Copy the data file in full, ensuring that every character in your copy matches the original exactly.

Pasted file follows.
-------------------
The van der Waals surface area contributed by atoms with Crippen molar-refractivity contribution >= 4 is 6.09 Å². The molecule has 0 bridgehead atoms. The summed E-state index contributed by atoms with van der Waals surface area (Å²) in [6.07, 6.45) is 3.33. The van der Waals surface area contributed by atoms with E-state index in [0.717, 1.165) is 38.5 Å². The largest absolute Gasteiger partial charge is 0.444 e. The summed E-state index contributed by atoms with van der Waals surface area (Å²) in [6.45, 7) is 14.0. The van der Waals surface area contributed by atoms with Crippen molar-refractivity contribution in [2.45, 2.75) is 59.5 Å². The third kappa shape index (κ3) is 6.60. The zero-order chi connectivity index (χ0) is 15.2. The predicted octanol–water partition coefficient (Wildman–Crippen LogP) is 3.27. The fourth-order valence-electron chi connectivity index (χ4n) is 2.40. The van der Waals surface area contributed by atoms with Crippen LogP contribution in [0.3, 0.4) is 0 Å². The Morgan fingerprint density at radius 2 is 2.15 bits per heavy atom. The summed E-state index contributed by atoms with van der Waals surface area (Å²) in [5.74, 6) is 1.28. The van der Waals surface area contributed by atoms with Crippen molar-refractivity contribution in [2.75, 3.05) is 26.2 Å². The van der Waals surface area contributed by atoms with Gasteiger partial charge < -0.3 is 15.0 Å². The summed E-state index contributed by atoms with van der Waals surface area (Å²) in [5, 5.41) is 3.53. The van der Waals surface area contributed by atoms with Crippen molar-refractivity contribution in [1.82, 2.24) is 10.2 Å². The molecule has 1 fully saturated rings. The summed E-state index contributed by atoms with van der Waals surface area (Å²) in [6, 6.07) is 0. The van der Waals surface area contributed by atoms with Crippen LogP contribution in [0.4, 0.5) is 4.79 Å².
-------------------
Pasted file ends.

The van der Waals surface area contributed by atoms with Crippen molar-refractivity contribution >= 4 is 6.09 Å². The molecule has 0 bridgehead atoms. The summed E-state index contributed by atoms with van der Waals surface area (Å²) in [6.07, 6.45) is 3.33. The van der Waals surface area contributed by atoms with E-state index in [0.717, 1.165) is 38.5 Å². The largest absolute Gasteiger partial charge is 0.444 e. The summed E-state index contributed by atoms with van der Waals surface area (Å²) in [6.45, 7) is 14.0. The van der Waals surface area contributed by atoms with Crippen molar-refractivity contribution in [2.45, 2.75) is 59.5 Å². The third kappa shape index (κ3) is 6.60. The zero-order chi connectivity index (χ0) is 15.2. The predicted octanol–water partition coefficient (Wildman–Crippen LogP) is 3.27. The fourth-order valence-electron chi connectivity index (χ4n) is 2.40. The van der Waals surface area contributed by atoms with Crippen LogP contribution in [0.3, 0.4) is 0 Å². The Morgan fingerprint density at radius 2 is 2.15 bits per heavy atom. The summed E-state index contributed by atoms with van der Waals surface area (Å²) in [5.74, 6) is 1.28. The van der Waals surface area contributed by atoms with Crippen molar-refractivity contribution in [2.75, 3.05) is 26.2 Å². The van der Waals surface area contributed by atoms with Gasteiger partial charge < -0.3 is 15.0 Å². The summed E-state index contributed by atoms with van der Waals surface area (Å²) in [5, 5.41) is 3.53. The van der Waals surface area contributed by atoms with Crippen molar-refractivity contribution in [1.82, 2.24) is 10.2 Å². The molecule has 1 fully saturated rings. The summed E-state index contributed by atoms with van der Waals surface area (Å²) in [6, 6.07) is 0. The van der Waals surface area contributed by atoms with Crippen LogP contribution in [0.4, 0.5) is 4.79 Å².